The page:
This, I think, is the most affecting moment of all. Brother and cousin, likely by candlelight, in the back of a looted furniture store, washing the dead body, and trying to arrange it respectfully in a stolen coffin.
The fatal shot had blown off the thumb of the left hand and passed through the heart, emerging from his back. They stuffed the body into the coffin, which was a bit small even for the slight figure, and left the city by Fourteenth Street, over Mayo’s Bridge to the south side of the river and upstream toward the farmhouse where G. Powell Hill’s parents were refugees. It was slow going in the stream of vehicles and walking people. They were most of the night on the way.
G. Powell Hill rode ahead and found his mother and father at breakfast, unaware of the general’s death or the collapse of the army.
They debated what was to be done with the body, since it was out of the question to carry it to distant Culpeper, and at last buried the general on the farm, in the graveyard of the Winston family. G. Powell Hill and a Negro butler made a rough case for the coffin while others dug a pit in the clay.
Imagine the scene. Of course, this sorrowful drama, captured in Burke’s historian voice, is only preserved because of who A. P. Hill was--a figure worth studying and understanding in the long line of secondary actors who helped shape events in the American Civil War. But that war, like all wars, is filled with wretched dramas like this, affecting people whose names are never recorded in history books, but whose stories are just as universal and filled with pathos as those few that are preserved for our knowledge and understanding.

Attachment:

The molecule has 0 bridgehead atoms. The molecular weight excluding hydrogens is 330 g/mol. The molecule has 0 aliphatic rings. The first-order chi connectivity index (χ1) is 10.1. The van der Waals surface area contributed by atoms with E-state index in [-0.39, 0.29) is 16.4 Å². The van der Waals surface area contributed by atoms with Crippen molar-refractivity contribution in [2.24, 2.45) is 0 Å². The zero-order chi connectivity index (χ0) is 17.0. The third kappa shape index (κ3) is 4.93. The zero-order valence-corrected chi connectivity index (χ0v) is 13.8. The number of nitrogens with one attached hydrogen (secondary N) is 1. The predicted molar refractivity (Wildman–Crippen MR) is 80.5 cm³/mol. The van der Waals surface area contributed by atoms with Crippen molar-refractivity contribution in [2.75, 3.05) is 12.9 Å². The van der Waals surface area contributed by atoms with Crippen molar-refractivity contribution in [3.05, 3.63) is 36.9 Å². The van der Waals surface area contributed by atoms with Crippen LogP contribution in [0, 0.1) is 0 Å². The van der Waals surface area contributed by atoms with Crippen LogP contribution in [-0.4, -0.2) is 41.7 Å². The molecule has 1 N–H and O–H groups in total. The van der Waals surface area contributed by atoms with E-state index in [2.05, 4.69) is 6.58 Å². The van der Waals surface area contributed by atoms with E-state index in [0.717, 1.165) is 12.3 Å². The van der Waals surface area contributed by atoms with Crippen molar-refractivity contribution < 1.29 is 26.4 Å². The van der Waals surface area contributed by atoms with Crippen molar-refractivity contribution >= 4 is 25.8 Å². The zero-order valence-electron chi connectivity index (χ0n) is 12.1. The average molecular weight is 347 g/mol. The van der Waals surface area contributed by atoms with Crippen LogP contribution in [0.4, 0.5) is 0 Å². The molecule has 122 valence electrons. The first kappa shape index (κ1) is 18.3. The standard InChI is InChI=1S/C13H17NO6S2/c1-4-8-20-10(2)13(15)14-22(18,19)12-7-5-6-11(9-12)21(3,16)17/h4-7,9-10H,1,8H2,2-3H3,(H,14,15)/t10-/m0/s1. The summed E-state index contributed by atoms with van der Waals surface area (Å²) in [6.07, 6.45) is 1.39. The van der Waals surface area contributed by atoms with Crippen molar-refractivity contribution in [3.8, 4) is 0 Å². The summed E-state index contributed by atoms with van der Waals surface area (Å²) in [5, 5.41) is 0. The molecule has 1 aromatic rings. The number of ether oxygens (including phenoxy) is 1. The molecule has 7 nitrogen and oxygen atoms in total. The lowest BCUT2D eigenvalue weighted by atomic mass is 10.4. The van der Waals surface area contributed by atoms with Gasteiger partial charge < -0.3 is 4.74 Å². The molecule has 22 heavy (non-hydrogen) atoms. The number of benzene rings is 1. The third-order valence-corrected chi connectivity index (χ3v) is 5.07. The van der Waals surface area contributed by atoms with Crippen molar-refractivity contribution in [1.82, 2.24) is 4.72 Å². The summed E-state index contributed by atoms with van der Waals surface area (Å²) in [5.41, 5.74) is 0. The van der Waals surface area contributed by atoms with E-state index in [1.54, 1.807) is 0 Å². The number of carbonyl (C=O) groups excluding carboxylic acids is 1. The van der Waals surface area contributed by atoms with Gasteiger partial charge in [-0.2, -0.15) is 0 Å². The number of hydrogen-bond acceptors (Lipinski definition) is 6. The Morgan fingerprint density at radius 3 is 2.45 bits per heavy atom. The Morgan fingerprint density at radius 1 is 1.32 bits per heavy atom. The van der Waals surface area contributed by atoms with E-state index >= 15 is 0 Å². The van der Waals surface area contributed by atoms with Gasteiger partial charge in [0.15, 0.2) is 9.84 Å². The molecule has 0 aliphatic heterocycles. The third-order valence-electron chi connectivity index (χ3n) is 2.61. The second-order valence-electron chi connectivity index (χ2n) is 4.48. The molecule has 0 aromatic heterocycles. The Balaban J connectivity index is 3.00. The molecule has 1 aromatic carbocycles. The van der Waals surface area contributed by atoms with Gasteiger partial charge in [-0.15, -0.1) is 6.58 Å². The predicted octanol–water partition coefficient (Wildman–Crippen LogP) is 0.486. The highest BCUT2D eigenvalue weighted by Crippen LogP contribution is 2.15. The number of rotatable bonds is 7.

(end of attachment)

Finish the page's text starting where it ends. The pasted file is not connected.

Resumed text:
That’s one theme I want to pull out of this book. Here’s another.
Just outside the town, pushed by a heavy Federal force, was the 35th Virginia Cavalry Battalion, with Captain Frank Myers commanding the lead squadron. A bluecoat came up with a white flag.
“Letter from General Grant to General Lee,” he said.
“Nothing doing,” Myers said. “I won’t take it unless that line of infantry stops where it is.”
The Federal rider went back, and the troops were halted half a mile away. Myers sent a rider into Farmville with the dispatch.
It was good news for Robert Lee--Custis was a Federal prisoner, alive, unwounded and well.
There are also plenty of stories like this in the American Civil War. In this case, it is General Grant, sending a note to General Lee with news about Lee’s son, but there are many other examples of these courtesies and acts of human compassion amid the untold slaughter of so many others. In part, it is a kind of professionalism, educated soldiers being a kind of caste unto themselves in this and many other societies. But in part, it is also a kind of elitism, an entitlement that allows an otherwise civil society to engage in the savagery of war. Yes, please assure Marse Robert that his son is alive and well in Federal custody. We would hate for unsatiated worry to trouble the General’s mind as he plots the death and dismemberment of so many other people’s sons.
Or is that too harsh?
Fact is, as much of a Civil War buff that I am, I’ve never been one to fall victim to the idol worship that seems to surround so many Civil War generals, north and south, and Robert E. Lee perhaps most of all. I have always been more swayed by the argument (made by someone I’ve lost track of) that it is often the noblest men who do the most evil in the world, cloaking (sometimes, I grant, without their conscious attention) the carnage they create in heartwarming wrappers of honor and fidelity.